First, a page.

"I think Missy, if you track her career, she was very good, very young," Rittman said. "And she's pitched internationally for a long time [she pitched against Rittman and the United States last summer as a member of the Dominican national team], so she's got a lot of experience. But I don't know if Missy was truly a pitcher; she was more of a thrower. She threw a lot of rise balls and struck a lot of people out with rise balls in high school. When she got to college, specifically the Pac-10 conference, other teams laid off the rise ball. So she had to develop some other pitches."
In a career-high 327.1 innings so far this season, she's allowed just 77 walks and a career-low 18 home runs. Big innings, wherein Penna would walk a hitter or two and then watch a flat rise sail out of the park, were often her downfall during her first two seasons (although with a 47-23 record those two seasons, "often" might be a relative term).
"I think a big difference is probably just experience," Penna said with a note of self-deprecation. "I've learned the hard way in many instances, like if I put it down the middle, they're going to hit a home run."
It's appropriate that the most recent leg of Penna's trek toward the peak of her sport took her to within a few miles of the same Appalachian Trail she traveled many miles to the south. A civil engineering major at one of the nation's most prestigious schools who yearns to take wilderness survival classes and forages for food while other students hit vending machines, she is unlike any stereotype of a softball ace. But when it comes to her success on the field, Penna is starting to closely resemble many of the aces who made the trip to Oklahoma City before her.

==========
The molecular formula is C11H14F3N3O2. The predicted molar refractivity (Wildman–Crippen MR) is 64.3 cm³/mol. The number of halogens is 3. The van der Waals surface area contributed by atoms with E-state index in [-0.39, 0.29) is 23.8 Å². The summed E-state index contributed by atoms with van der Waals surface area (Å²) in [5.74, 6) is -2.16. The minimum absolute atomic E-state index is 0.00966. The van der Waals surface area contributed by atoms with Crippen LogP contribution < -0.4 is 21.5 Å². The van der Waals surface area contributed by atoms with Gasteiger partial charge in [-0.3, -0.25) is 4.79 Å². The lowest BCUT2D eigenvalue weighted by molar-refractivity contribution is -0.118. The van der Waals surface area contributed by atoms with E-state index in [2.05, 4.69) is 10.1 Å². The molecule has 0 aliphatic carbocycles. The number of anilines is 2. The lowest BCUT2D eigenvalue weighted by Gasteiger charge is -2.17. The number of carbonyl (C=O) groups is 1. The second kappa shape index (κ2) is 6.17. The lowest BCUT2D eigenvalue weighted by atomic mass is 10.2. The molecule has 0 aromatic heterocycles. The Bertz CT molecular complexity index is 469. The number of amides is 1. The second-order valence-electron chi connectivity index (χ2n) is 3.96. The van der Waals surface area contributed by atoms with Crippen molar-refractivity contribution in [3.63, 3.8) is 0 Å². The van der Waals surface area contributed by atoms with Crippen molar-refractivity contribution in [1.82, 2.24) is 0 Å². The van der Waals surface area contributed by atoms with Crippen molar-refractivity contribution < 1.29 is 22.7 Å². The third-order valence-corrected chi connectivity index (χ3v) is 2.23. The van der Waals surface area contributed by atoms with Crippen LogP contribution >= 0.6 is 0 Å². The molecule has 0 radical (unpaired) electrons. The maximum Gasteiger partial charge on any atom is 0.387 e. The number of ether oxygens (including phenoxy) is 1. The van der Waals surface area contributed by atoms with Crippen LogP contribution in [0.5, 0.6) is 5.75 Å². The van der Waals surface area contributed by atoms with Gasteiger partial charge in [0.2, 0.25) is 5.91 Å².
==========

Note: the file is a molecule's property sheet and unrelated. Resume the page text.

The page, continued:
And her teammates are ready to follow her there, even if the woods remain hers to travel alone.
"There are probably a few who don't like the idea of cooking their own food and being hungry and going to the bathroom in the wilderness behind a tree," Penna allowed. "But usually they just laugh when I tell them about the stories."
They probably roll their eyes skyward while they laugh. Everything always seem to turn out looking up when Penna's involved.
Graham Hays is a regular contributor to ESPN.com. E-mail him at Graham.Hays@espn3.com.